It's Professor X's followers, the eponymous X-Men, who are the interesting group, and the ones who have made the comic books compelling for identity crisis-ed teens and adults for years. At the forefront of these is Logan, a.k.a. "Wolverine," portrayed with a ferocious physicality by Australian newcomer and Clint Eastwood lookalike Hugh Jackman. A hirsute man who has Eastwood's trademark sneer down pat, Jackman seems more like Nastassia Kinski's OTHER brother from CAT PEOPLE than a human, or even wolflike, mutant. Logan has a huge chip on his shoulder, which is understandable when you've been kidnapped by the Canadian government and had indestructable metal implanted in your bones which makes huge, razor-sharp metal talons pop out of your fingers at inopportune moments. His inevitable male rival is Cyclops (James Marsden), a wisecracking kid, wearing Geordie LaForge's old eyewear from STAR TREK: NEXT GENERATION, who can shoot laser beams out of his eyes. Rogue (Anna Paquin) is a sweet girl from Mississippi whose special power is that she absorbs people's energy if she touches their skin, thus making it extremely difficult to establish a long-term relationship with anyone. Storm (Halle Berry) can change the weather, and Dr. Jean Grey (Famke Janssen, looking very much like Gates McFadden as, again, STAR TREK's Dr. Beverly Crusher), is telekinetic and can read minds.
What's fascinating about X-MEN is the way the screenwriters turn these comic book characters into fleshed-out individuals, struggling to harness the powers and deal with the limitations that their special traits give them. Particularly compelling is the growing relationship between Logan and Rogue, one that isn't quite sexual, but isn't quite parental or otherwise familial either.
Another interesting note is the fear of women inherent in the female characters. Rogue is clearly a succubus, albeit a sad one, who for some strange reason, adopts Susan Sontag as a role model at the end of the film. Storm, like most women in the eyes of comic-book geeks, seems completely normal, but is capable of making her eyes turn white and generating lightning out of her snow-white wig at a moment's notice, presumably at That Time of the Month. Jean Grey's mindreading capabilities are inherently threatening, and well, Mystique's changeability, housed in a native blue skin that covers a truly astonishing body, is emblematic of the unpredictability men so often see in women. It's an interesting look at comic book culture.
I did find it problematic that Magneto, as the film's villain (albeit an understandable, complex one), is essentially an Evil Jew. Don't let this right-out-of-THE-SOPRANOS last name fool you, Your Humble Critic is a Member of the Tribe, and while the Holocaust scene that opens the film is as powerfully depicted as anything in SCHINDLER'S LIST, I fear it does not have sufficient emotional impact for the viewer to get past this fact later on. While it is Magneto's mutantness that makes him different, it is his experiences as a Jew that makes him bitter. If Professor X is representative of the German Jews who felt that they were Germans first, and that the Nazi's wouldn't do this to them, Magneto is Meir Kahane.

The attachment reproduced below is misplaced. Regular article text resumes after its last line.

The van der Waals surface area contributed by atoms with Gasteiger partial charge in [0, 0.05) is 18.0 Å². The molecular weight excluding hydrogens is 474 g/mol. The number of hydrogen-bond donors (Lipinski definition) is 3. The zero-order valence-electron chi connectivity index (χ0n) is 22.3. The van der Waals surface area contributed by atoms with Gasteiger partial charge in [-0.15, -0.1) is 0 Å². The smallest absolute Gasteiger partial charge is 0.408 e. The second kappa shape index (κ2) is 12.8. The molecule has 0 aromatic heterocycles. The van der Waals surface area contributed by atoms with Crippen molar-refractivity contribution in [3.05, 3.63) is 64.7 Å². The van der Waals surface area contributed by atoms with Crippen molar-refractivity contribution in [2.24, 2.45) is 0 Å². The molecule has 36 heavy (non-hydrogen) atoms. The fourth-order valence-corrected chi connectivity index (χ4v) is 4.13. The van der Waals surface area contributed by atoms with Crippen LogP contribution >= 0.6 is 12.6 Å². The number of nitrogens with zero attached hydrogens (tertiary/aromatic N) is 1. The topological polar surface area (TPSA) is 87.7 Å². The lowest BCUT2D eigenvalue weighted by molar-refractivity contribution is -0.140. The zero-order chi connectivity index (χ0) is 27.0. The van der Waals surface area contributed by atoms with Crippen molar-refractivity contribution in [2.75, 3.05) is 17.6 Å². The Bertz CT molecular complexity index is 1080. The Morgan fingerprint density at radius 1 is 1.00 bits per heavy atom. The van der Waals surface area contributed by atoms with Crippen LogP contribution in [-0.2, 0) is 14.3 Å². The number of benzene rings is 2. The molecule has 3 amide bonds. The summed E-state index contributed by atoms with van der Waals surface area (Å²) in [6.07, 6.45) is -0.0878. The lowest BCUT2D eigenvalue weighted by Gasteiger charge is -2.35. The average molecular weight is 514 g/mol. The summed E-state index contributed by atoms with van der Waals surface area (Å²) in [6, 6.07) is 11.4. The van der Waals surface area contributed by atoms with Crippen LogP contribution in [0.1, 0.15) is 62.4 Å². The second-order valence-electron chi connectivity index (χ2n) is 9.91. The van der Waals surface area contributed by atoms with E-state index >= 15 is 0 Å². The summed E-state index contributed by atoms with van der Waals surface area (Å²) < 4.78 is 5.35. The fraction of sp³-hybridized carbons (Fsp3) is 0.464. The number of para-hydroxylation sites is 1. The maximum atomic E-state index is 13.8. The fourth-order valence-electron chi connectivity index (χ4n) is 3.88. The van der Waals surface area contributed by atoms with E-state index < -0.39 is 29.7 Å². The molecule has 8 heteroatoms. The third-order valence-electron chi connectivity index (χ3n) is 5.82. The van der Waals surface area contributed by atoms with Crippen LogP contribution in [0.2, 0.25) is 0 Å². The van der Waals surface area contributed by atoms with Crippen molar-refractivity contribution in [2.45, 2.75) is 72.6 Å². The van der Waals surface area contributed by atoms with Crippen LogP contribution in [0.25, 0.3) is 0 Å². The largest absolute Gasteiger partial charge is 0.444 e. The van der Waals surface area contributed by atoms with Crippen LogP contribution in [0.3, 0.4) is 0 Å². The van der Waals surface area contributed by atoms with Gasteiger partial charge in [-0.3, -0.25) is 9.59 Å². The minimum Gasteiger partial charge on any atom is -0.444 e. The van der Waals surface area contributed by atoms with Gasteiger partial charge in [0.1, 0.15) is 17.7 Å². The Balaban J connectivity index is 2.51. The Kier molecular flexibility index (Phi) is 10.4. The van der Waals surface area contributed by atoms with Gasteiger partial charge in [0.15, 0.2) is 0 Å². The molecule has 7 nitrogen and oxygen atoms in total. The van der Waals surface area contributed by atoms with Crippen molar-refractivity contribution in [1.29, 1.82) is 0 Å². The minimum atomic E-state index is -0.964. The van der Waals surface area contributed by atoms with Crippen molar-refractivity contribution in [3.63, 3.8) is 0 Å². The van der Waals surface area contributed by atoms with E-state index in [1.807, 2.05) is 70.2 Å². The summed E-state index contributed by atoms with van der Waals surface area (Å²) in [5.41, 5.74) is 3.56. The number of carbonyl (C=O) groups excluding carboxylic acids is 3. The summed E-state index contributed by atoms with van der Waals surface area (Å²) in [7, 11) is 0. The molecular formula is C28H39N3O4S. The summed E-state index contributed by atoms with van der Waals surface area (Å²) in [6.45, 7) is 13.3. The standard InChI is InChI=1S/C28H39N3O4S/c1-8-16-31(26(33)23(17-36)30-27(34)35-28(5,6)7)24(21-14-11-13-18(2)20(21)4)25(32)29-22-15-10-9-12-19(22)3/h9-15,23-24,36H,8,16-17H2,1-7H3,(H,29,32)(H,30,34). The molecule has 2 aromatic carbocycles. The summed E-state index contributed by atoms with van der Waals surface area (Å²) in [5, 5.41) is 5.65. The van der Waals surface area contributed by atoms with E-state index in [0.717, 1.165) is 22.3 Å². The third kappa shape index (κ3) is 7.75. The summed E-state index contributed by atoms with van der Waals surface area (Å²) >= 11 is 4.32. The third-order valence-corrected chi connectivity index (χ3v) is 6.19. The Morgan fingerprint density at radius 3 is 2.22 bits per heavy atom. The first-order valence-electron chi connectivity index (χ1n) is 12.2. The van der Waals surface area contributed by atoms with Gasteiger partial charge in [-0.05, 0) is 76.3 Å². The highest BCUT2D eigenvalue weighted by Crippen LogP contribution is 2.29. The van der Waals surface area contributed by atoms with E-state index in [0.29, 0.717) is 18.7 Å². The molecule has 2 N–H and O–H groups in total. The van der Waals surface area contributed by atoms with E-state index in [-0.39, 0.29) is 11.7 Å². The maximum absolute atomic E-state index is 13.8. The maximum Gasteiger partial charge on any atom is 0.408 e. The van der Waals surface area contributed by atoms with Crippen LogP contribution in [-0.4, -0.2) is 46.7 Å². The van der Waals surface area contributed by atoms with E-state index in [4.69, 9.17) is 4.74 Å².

Director Bryan Singer also brought us THE USUAL SUSPECTS, so getting rich characterizations out of his performers is not unprecedented. Of course, managing the casting coup of arguably the two finest British actors alive today doesn't hurt either. Singer sets these complex characters against Tom Sigel's dazzling cinematography, which evokes not just Sigel's own THREE KINGS, but also predecessors as diverse as THE MATRIX and Terry Gilliam's eye-popping BRAZIL.Add a powerful score by Michael Kamen that sets off the film without overpowering it, and you have a surprisingly well-crafted summer movie, and the beginning of a franchise to boot.
The best science fiction movies contain elements of social commentary. The best film adaptations of comic books (the most notable other example being Tim Burton's BATMAN) focus on complex, brooding characters that are nuanced, human heroes. Films of both genres are most successful when they can expand beyond their devoted fan base. On all three fronts, Bryan Singer's X-MEN hits a grand slam.
THE PERFECT STORM official site
Back to Top
Back to Top
Review text copyright © 1999 Cozzi fan Tutti. All rights reserved. Reproduction of text in whole or in part in any form or in any medium without express written permission of Cozzi fan Tutti is prohibited.